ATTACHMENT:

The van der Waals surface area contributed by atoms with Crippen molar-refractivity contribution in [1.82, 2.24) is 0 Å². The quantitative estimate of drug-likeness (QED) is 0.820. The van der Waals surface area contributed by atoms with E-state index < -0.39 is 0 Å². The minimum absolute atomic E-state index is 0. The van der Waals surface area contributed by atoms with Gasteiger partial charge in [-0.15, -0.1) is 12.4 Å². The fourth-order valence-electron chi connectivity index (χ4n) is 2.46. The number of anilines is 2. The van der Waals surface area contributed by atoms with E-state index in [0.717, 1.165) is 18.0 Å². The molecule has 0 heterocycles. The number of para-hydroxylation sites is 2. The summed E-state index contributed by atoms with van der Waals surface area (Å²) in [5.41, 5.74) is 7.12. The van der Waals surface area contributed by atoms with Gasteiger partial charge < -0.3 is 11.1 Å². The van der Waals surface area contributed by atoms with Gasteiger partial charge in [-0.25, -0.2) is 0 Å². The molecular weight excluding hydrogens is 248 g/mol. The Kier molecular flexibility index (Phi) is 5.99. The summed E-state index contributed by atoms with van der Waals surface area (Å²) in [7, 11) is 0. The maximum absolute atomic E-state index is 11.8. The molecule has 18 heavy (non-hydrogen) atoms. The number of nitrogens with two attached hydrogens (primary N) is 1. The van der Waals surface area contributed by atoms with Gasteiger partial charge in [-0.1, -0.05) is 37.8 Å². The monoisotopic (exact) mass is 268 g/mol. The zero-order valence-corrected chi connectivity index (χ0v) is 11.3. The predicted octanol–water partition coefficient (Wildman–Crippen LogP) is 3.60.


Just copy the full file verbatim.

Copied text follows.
The van der Waals surface area contributed by atoms with Crippen molar-refractivity contribution in [1.82, 2.24) is 0 Å². The quantitative estimate of drug-likeness (QED) is 0.820. The van der Waals surface area contributed by atoms with E-state index < -0.39 is 0 Å². The minimum absolute atomic E-state index is 0. The van der Waals surface area contributed by atoms with Gasteiger partial charge in [-0.15, -0.1) is 12.4 Å². The fourth-order valence-electron chi connectivity index (χ4n) is 2.46. The number of anilines is 2. The van der Waals surface area contributed by atoms with E-state index in [0.717, 1.165) is 18.0 Å². The molecule has 0 heterocycles. The number of para-hydroxylation sites is 2. The summed E-state index contributed by atoms with van der Waals surface area (Å²) in [5.41, 5.74) is 7.12. The van der Waals surface area contributed by atoms with Gasteiger partial charge < -0.3 is 11.1 Å². The van der Waals surface area contributed by atoms with Gasteiger partial charge in [-0.25, -0.2) is 0 Å². The molecular weight excluding hydrogens is 248 g/mol. The Kier molecular flexibility index (Phi) is 5.99. The summed E-state index contributed by atoms with van der Waals surface area (Å²) in [7, 11) is 0. The maximum absolute atomic E-state index is 11.8. The molecule has 18 heavy (non-hydrogen) atoms. The number of nitrogens with two attached hydrogens (primary N) is 1. The van der Waals surface area contributed by atoms with Gasteiger partial charge in [-0.1, -0.05) is 37.8 Å². The monoisotopic (exact) mass is 268 g/mol. The zero-order valence-corrected chi connectivity index (χ0v) is 11.3. The predicted octanol–water partition coefficient (Wildman–Crippen LogP) is 3.60.